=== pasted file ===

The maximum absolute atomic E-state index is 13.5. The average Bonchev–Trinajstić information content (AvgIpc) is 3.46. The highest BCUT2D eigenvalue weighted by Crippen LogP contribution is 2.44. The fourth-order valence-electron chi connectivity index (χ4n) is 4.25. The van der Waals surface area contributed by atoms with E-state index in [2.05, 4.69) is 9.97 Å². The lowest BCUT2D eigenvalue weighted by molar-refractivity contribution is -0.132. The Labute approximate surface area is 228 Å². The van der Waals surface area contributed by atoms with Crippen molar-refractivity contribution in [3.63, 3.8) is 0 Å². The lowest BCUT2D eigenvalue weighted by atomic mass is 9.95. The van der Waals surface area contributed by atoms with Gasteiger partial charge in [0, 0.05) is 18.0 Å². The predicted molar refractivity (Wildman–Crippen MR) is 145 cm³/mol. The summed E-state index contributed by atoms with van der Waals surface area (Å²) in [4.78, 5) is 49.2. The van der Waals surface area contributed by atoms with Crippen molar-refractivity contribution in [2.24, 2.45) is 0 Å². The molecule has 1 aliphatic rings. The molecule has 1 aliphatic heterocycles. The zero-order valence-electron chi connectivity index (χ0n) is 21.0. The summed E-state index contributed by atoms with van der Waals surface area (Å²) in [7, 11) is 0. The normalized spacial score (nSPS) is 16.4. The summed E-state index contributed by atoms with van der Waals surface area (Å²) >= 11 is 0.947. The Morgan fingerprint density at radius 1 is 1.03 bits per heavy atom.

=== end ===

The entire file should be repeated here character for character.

The maximum absolute atomic E-state index is 13.5. The average Bonchev–Trinajstić information content (AvgIpc) is 3.46. The highest BCUT2D eigenvalue weighted by Crippen LogP contribution is 2.44. The fourth-order valence-electron chi connectivity index (χ4n) is 4.25. The van der Waals surface area contributed by atoms with E-state index in [2.05, 4.69) is 9.97 Å². The lowest BCUT2D eigenvalue weighted by molar-refractivity contribution is -0.132. The Labute approximate surface area is 228 Å². The van der Waals surface area contributed by atoms with Crippen molar-refractivity contribution in [3.63, 3.8) is 0 Å². The lowest BCUT2D eigenvalue weighted by atomic mass is 9.95. The van der Waals surface area contributed by atoms with Gasteiger partial charge in [0, 0.05) is 18.0 Å². The predicted molar refractivity (Wildman–Crippen MR) is 145 cm³/mol. The summed E-state index contributed by atoms with van der Waals surface area (Å²) in [4.78, 5) is 49.2. The van der Waals surface area contributed by atoms with Crippen molar-refractivity contribution in [2.24, 2.45) is 0 Å². The molecule has 1 aliphatic rings. The molecule has 1 aliphatic heterocycles. The zero-order valence-electron chi connectivity index (χ0n) is 21.0. The summed E-state index contributed by atoms with van der Waals surface area (Å²) in [7, 11) is 0. The normalized spacial score (nSPS) is 16.4. The summed E-state index contributed by atoms with van der Waals surface area (Å²) >= 11 is 0.947. The Morgan fingerprint density at radius 1 is 1.03 bits per heavy atom.